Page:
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Wallace wants to add to repertoire

| Friday, Oct. 15, 2010

There are times when the player with the seemingly superhuman speed shows that he is indeed human.

Take when the Steelers' Mike Wallace checks the statistics of the wide receivers whose names were called before his in the 2009 NFL Draft. Or when his expressive face glows as he talks about his 3-month-old daughter, Maliha.

Both, in different ways, drive Wallace in his quest to become a complete player — as well as a more than capable replacement for Santonio Holmes.

Wallace appears to be on the right track in both endeavors, although fast track might be more apropos considering his blazing speed.

After averaging 19.6 yards per catch as one of the NFL's top rookie wideouts in 2009, Wallace has cemented his reputation as a premier deep threat.

He has caught passes of 52, 46 and 41 yards this season, and Wallace's average of 23.4 yards a catch is No. 1 among NFL starting wide receivers.

"I've never seen anybody that fast that guys know he's going deep and still can't cover him," Steelers free safety Ryan Clark said of Wallace.

What the Steelers want is for the 6-foot, 199-pounder to become as hard to cover on short and intermediate routes.

That desire is the genesis of the "one-trick pony" moniker with which Steelers coach Mike Tomlin has tagged Wallace.

Tomlin said he's joking when he calls Wallace that, but his words have had their intended effect.

"He doesn't know, but I get kind of mad because I don't like that," Wallace said. "I know it's all fun and games, but I have a lot of tricks. Unleash me, that's all. I have a long way to go, but at the same time, I work hard every day."

The nickname isn't all that motivates Wallace. He still stews — or at least simmers — about lasting well into the third round of the 2009 NFL Draft.

Wallace led the SEC in yards per reception as a senior while also setting an Ole Miss single-season record in all-purpose yards. He ran the second-fastest 40-yard dash at the 2009 NFL Combine (4.33 seconds) but still got passed over for 10 other wide receivers.

Among the wideouts taken ahead of Wallace are two, Mohamed Massaquoi and Brian Robiskie, that will visit Heinz Field on Sunday with the Browns.

"I always take it to heart, all those guys that went before me," Wallace said. "I think I'm better than all of them pretty much. (Teams) were sleeping on me like I was playing in my jammies."

If using that perceived slight as fuel sounds familiar, it's indeed straight from the playbook of Wallace's mentor, Hines Ward.

Equally as powerful a motivator is the daughter that brings out Wallace's softer side.

Maliha was born during the early part of training camp, and Wallace got a chance to see her during the recent three-day weekend the Steelers enjoyed because of the bye.

Visiting with his daughter in New Orleans only reinforced to Wallace that he's now playing for more than just himself.

"I have somebody depending on me to take care of her," Wallace said. "I've got to be able to get her anything she wants."

To cash in big on his next contract, Wallace will have to become a more refined route runner as well as improve on reading defenses.

Barring injury, Wallace figures to do both.

"A lot of times, with him, he hasn't seen the coverage and doesn't understand and is just running fast," Ward said. "As you're running fast, you've got to gather information and run the route accordingly. It's kind of hard to teach a fast guy to slow down, but at the same time, he's getting better each day."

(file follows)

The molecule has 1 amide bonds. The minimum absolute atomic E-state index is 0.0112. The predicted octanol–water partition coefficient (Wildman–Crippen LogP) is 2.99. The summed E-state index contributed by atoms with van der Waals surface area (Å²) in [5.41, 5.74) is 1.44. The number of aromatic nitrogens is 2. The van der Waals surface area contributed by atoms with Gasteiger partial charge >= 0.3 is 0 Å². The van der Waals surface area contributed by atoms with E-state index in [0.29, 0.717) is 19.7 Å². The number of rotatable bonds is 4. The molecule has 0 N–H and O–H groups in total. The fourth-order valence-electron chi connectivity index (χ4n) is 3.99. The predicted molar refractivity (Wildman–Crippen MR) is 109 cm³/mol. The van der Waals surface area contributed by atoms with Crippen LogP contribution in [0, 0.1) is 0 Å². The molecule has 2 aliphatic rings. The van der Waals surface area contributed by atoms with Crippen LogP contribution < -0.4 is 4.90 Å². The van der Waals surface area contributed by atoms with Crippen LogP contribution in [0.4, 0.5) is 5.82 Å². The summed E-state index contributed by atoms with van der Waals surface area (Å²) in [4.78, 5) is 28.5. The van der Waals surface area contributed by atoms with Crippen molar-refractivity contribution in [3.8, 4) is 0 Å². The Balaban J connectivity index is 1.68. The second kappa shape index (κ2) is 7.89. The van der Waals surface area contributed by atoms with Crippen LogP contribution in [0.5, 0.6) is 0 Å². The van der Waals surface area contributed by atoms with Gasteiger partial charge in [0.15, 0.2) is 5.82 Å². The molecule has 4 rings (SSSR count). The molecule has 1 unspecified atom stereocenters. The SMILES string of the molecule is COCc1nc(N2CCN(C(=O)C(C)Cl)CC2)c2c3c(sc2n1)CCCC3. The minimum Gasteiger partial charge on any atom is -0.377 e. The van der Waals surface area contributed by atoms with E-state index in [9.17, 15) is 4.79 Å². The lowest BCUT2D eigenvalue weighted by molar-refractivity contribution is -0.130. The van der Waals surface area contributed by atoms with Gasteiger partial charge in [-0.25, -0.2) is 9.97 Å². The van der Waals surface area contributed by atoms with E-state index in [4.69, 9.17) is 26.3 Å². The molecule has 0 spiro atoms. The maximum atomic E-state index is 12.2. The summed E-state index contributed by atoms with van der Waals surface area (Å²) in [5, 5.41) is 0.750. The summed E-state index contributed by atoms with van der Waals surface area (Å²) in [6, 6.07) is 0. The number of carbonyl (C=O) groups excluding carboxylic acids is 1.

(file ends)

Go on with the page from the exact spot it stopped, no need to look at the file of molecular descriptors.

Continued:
Ward, in his role as mentor, said he's "always watching" Wallace.

The reverse also is true, which helps explain why Wallace changed lockers this season — he's in Deshea Townsend's old one — and pretty much dresses next to Ward.

Wallace said he requested the move so he could stretch out a little and be closer to Ward, who owns just about every major receiving record in Steelers history.

"I watch him all the time to see what's going on," Wallace said of Ward. "He's done a lot of things I'd like to do. To do it, you've got to watch it."

Ward and the Steelers, of course, want Wallace to do much more than watch.

"The more he gets comfortable in route running," Ward said, "the more he and I will start complementing each other. You can't just be a guy that goes deep all the time."

Additional Information:

Revisiting the draft

The Steelers look like they got a steal when they took Mike Wallace in the third round (84th pick overall) of the 2009 draft. Here are the 10 wide receivers taken ahead of Wallace:

Darius Heyward-Bey (1st round/7th overall pick, Raiders): Has yet to disprove critics that scoffed at this pick.

Michael Crabtree (1/10, 49ers) : May finally be turning a corner after catching just six passes for 81 yards in 49ers' first three games.

Jeremy Maclin (1/19, Eagles) : Speed merchant needed just three games to match the number of TDs (four) he had in 2009.

Percy Harvin (1/22, Vikings): Health issues are the only things that have slowed down the versatile and dynamic Harvin.

Hakeem Nicks (1/29, Giants) : Has emerged as the Giants' No. 1 receiver and is second in the NFL with six touchdown catches.

Kenny Britt (1/30, Titans): Averaged 16.7 yards per catch as a rookie and is starting to warm up after slow start to this season.

Brian Robiskie (2/35, Browns): Cleveland native and former Browns ballboy has yet to make an impact for hometown team.

Mohamed Massaquoi (2/50, Browns): Former Georgia star would benefit if the Browns could establish some stability at QB.

Derrick Williams (3/82, Lions: Penn State product has just eight career catches and is no longer returning kickoffs with Stefan Logan in Detroit.

Brandon Tate (3/83, Patriots): Has returned two kickoffs for TDs this season and is a starter following the Randy Moss trade.

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